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Ephrata OKs yearlong ban on new cryptocurrency mining

Columbia Basin Herald

EPHRATA – Ephrata joined the ranks of Grant County cities temporarily banning cryptocurrency development after the city council voted Wednesday to block new cryptocurrency operations for the next 12 months.

“A moratorium means taking a break,” council member Kathleen Allstot said. “This is a one year break. … We wait to see what’s going, make sure this fits in Ephrata and the Grant County (Public Utility District) has figured out how to get power to it.”

The vote for the moratorium was 6-1, with council member Matt Moore voting against. Mayor Bruce Reim did not attend Wednesday’s council meeting.

“The noise was like an ocean,” Donna Huesties, whose Nob Hill Drive home overlooks one of the city’s cryptocurrency operations, told the City Council. “And I tried to pretend it was the ocean, but that gets old, 24/7, 24/7, 24/7.”

Huesties’ husband Gary said the couple was simply not able to enjoy their backyard in the summer once the cryptocurrency miners turned on all their industrial air conditioners.

However, Moore was concerned that banning, even temporarily, a single industry from the city was outside the city’s expertise. Especially since the factors that determine the viability of cryptocurrency operations are beyond the city’s control.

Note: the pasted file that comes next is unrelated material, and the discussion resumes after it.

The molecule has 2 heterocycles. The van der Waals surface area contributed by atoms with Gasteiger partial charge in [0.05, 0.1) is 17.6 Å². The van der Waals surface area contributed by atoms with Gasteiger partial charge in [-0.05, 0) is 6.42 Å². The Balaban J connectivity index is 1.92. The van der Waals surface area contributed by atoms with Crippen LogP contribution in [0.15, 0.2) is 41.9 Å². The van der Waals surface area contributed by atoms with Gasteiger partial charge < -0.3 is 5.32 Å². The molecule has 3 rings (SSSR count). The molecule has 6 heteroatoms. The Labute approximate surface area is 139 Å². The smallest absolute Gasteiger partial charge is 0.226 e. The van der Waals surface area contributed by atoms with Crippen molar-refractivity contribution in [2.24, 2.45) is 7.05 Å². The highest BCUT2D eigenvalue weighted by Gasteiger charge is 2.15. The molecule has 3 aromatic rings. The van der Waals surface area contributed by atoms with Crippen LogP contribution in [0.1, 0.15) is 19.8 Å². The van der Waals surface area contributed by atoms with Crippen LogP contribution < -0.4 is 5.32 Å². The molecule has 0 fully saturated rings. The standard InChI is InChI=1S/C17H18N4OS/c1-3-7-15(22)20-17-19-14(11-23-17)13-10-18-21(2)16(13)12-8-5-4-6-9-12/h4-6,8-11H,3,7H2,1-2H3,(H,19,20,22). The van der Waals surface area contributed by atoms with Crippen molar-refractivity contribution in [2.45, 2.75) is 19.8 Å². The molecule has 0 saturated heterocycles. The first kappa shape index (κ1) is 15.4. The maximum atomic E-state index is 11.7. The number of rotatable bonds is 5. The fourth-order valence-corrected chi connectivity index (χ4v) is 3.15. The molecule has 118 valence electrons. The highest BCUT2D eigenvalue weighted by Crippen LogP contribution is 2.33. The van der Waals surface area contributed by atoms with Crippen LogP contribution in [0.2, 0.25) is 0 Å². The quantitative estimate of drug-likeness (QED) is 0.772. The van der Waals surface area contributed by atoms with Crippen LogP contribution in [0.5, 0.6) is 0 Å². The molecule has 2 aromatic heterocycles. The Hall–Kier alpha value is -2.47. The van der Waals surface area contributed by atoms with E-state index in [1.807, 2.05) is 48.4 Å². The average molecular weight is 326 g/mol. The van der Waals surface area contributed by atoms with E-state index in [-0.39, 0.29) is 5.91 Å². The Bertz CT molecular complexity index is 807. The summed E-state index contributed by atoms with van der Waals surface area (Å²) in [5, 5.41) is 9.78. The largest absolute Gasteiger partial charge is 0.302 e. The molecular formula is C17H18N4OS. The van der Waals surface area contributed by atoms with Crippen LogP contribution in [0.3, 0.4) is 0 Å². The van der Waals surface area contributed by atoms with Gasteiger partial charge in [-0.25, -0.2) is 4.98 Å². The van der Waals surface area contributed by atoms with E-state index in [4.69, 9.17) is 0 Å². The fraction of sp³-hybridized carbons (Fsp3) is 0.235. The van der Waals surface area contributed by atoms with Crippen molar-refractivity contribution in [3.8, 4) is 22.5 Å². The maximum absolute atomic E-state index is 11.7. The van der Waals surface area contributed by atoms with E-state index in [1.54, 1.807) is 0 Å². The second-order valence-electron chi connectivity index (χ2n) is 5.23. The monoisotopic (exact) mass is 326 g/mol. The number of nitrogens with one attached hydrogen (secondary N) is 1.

“Economics will be the deciding factor,” Moore said. “If this is an economical business, and this is one of the ideal places to situate it, I don’t want to surrender any economic opportunity big or small.”

The moratorium will only block new cryptocurrency operations from locating in Ephrata, and has no effect on the four currently located in the city.

Cryptocurrency operations, which use computing power to crunch complex algorithms and “mine” digital currency units that are authenticated by blockchains (which attests to the currency unit’s legitimacy as well as currency holders and transactions over time), are attracted to the Columbia Basin because of the region’s abundant and inexpensive electricity.

However, cryptocurrency miners are criticized for using large amounts of power without providing significant numbers of jobs. A number of Grant Cities have imposed temporary bans on new cryptocurrency developments, and the Grant County PUD has created a new – and significantly higher – electricity rate for cryptocurrency firms.

The new rate is set to come into effect in April, 2019.

However, council member Justin Kooy said that even when the new utility rates come into effect, Ephrata will still need regulations for cryptocurrency miners.

“Even with rising rates, they’re still better than the national average, and this is still an ideal location,” Kooy said.

City Attorney Anna Franz said the moratorium resolution includes a call for a revision of the city code to govern cryptocurrency operations.

Ephrata City Administrator Wes Crago said there are four crypto currency operations in Ephrata – two at the Port of Ephrata, one in a city-zoned industrial area, and one in a residential area that is currently being relocated.

Charles H. Featherstone can be reached via email at